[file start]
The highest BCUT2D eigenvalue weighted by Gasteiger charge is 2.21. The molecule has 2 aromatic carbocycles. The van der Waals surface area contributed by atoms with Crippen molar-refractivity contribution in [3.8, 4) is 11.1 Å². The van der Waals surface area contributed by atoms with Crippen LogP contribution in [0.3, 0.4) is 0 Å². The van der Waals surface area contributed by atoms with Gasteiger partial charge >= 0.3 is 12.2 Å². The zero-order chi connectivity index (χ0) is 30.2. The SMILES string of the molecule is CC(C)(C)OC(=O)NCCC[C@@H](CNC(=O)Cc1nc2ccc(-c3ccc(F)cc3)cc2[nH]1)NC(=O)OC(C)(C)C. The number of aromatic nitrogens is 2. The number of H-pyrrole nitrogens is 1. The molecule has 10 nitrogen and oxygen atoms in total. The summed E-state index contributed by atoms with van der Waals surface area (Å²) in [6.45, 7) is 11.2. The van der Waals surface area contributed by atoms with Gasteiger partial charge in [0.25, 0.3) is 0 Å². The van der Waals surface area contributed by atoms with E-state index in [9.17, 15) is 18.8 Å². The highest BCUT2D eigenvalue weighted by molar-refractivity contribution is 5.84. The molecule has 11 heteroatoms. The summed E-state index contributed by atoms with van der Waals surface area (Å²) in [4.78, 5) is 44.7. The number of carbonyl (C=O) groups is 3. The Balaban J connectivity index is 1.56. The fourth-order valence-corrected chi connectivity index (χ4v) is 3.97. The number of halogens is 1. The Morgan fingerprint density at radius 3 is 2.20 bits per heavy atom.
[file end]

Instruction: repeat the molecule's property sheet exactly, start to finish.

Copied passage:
The highest BCUT2D eigenvalue weighted by Gasteiger charge is 2.21. The molecule has 2 aromatic carbocycles. The van der Waals surface area contributed by atoms with Crippen molar-refractivity contribution in [3.8, 4) is 11.1 Å². The van der Waals surface area contributed by atoms with Crippen LogP contribution in [0.3, 0.4) is 0 Å². The van der Waals surface area contributed by atoms with Gasteiger partial charge >= 0.3 is 12.2 Å². The zero-order chi connectivity index (χ0) is 30.2. The SMILES string of the molecule is CC(C)(C)OC(=O)NCCC[C@@H](CNC(=O)Cc1nc2ccc(-c3ccc(F)cc3)cc2[nH]1)NC(=O)OC(C)(C)C. The number of aromatic nitrogens is 2. The number of H-pyrrole nitrogens is 1. The molecule has 10 nitrogen and oxygen atoms in total. The summed E-state index contributed by atoms with van der Waals surface area (Å²) in [6.45, 7) is 11.2. The van der Waals surface area contributed by atoms with Gasteiger partial charge in [0.25, 0.3) is 0 Å². The van der Waals surface area contributed by atoms with E-state index in [9.17, 15) is 18.8 Å². The highest BCUT2D eigenvalue weighted by molar-refractivity contribution is 5.84. The molecule has 11 heteroatoms. The summed E-state index contributed by atoms with van der Waals surface area (Å²) in [4.78, 5) is 44.7. The number of carbonyl (C=O) groups is 3. The Balaban J connectivity index is 1.56. The fourth-order valence-corrected chi connectivity index (χ4v) is 3.97. The number of halogens is 1. The Morgan fingerprint density at radius 3 is 2.20 bits per heavy atom.